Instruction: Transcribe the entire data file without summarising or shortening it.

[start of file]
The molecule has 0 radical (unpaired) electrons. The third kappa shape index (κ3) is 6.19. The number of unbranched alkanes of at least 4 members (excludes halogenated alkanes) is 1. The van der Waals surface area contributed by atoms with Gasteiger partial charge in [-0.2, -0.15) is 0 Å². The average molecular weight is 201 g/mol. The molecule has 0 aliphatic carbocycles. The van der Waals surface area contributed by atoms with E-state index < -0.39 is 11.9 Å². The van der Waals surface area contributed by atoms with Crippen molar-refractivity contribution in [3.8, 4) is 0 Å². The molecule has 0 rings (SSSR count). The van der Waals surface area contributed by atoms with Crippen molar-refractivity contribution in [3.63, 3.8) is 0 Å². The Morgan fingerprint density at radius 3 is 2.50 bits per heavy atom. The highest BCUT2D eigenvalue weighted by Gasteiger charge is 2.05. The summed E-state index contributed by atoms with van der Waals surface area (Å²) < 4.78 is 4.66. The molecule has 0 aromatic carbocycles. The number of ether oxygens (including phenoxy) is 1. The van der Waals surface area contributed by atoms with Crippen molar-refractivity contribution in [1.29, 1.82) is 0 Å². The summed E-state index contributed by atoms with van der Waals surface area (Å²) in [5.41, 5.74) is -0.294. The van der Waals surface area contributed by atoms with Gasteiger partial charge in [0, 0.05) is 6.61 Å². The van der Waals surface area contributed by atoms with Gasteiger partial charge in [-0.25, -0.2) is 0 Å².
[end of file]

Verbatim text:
The molecule has 0 radical (unpaired) electrons. The third kappa shape index (κ3) is 6.19. The number of unbranched alkanes of at least 4 members (excludes halogenated alkanes) is 1. The van der Waals surface area contributed by atoms with Gasteiger partial charge in [-0.2, -0.15) is 0 Å². The average molecular weight is 201 g/mol. The molecule has 0 aliphatic carbocycles. The van der Waals surface area contributed by atoms with E-state index < -0.39 is 11.9 Å². The van der Waals surface area contributed by atoms with Crippen molar-refractivity contribution in [3.8, 4) is 0 Å². The molecule has 0 rings (SSSR count). The van der Waals surface area contributed by atoms with Crippen molar-refractivity contribution in [3.63, 3.8) is 0 Å². The Morgan fingerprint density at radius 3 is 2.50 bits per heavy atom. The highest BCUT2D eigenvalue weighted by Gasteiger charge is 2.05. The summed E-state index contributed by atoms with van der Waals surface area (Å²) < 4.78 is 4.66. The molecule has 0 aromatic carbocycles. The number of ether oxygens (including phenoxy) is 1. The van der Waals surface area contributed by atoms with Crippen molar-refractivity contribution in [1.29, 1.82) is 0 Å². The summed E-state index contributed by atoms with van der Waals surface area (Å²) in [5.41, 5.74) is -0.294. The van der Waals surface area contributed by atoms with Gasteiger partial charge in [0, 0.05) is 6.61 Å². The van der Waals surface area contributed by atoms with Gasteiger partial charge in [-0.25, -0.2) is 0 Å².